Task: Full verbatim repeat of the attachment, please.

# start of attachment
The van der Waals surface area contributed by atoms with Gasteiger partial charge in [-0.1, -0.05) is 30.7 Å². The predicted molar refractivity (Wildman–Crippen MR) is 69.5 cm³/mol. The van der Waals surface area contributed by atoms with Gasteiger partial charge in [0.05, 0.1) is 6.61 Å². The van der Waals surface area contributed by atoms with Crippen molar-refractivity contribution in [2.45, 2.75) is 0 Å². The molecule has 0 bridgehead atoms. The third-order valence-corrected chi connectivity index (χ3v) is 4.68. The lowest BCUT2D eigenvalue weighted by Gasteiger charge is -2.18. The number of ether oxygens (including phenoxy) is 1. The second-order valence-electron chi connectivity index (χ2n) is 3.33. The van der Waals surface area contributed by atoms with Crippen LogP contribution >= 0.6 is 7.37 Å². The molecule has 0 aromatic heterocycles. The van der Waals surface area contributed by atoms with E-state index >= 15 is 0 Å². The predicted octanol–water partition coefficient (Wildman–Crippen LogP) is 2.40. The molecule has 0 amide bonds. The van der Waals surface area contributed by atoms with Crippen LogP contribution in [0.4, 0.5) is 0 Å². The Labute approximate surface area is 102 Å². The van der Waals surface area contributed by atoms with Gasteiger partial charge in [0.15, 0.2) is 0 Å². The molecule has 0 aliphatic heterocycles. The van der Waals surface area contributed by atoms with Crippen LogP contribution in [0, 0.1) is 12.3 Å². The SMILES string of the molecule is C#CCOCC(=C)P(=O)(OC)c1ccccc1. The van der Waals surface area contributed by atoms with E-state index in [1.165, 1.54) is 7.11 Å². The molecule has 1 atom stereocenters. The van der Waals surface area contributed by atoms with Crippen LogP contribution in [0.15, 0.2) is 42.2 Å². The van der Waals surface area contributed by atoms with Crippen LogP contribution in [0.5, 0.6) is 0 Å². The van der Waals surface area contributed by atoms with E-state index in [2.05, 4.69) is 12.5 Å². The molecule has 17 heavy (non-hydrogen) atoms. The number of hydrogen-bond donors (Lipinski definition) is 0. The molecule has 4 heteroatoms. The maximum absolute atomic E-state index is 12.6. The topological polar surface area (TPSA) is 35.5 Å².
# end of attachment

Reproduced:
The van der Waals surface area contributed by atoms with Gasteiger partial charge in [-0.1, -0.05) is 30.7 Å². The predicted molar refractivity (Wildman–Crippen MR) is 69.5 cm³/mol. The van der Waals surface area contributed by atoms with Gasteiger partial charge in [0.05, 0.1) is 6.61 Å². The van der Waals surface area contributed by atoms with Crippen molar-refractivity contribution in [2.45, 2.75) is 0 Å². The molecule has 0 bridgehead atoms. The third-order valence-corrected chi connectivity index (χ3v) is 4.68. The lowest BCUT2D eigenvalue weighted by Gasteiger charge is -2.18. The number of ether oxygens (including phenoxy) is 1. The second-order valence-electron chi connectivity index (χ2n) is 3.33. The van der Waals surface area contributed by atoms with Crippen LogP contribution >= 0.6 is 7.37 Å². The molecule has 0 aromatic heterocycles. The van der Waals surface area contributed by atoms with E-state index >= 15 is 0 Å². The predicted octanol–water partition coefficient (Wildman–Crippen LogP) is 2.40. The molecule has 0 amide bonds. The van der Waals surface area contributed by atoms with Crippen LogP contribution in [0.4, 0.5) is 0 Å². The Labute approximate surface area is 102 Å². The van der Waals surface area contributed by atoms with Gasteiger partial charge in [0.15, 0.2) is 0 Å². The molecule has 0 aliphatic heterocycles. The van der Waals surface area contributed by atoms with Crippen LogP contribution in [0, 0.1) is 12.3 Å². The SMILES string of the molecule is C#CCOCC(=C)P(=O)(OC)c1ccccc1. The van der Waals surface area contributed by atoms with E-state index in [1.165, 1.54) is 7.11 Å². The molecule has 1 atom stereocenters. The van der Waals surface area contributed by atoms with Crippen LogP contribution in [0.15, 0.2) is 42.2 Å². The van der Waals surface area contributed by atoms with Crippen LogP contribution in [0.5, 0.6) is 0 Å². The van der Waals surface area contributed by atoms with E-state index in [2.05, 4.69) is 12.5 Å². The molecule has 17 heavy (non-hydrogen) atoms. The number of hydrogen-bond donors (Lipinski definition) is 0. The molecule has 4 heteroatoms. The maximum absolute atomic E-state index is 12.6. The topological polar surface area (TPSA) is 35.5 Å².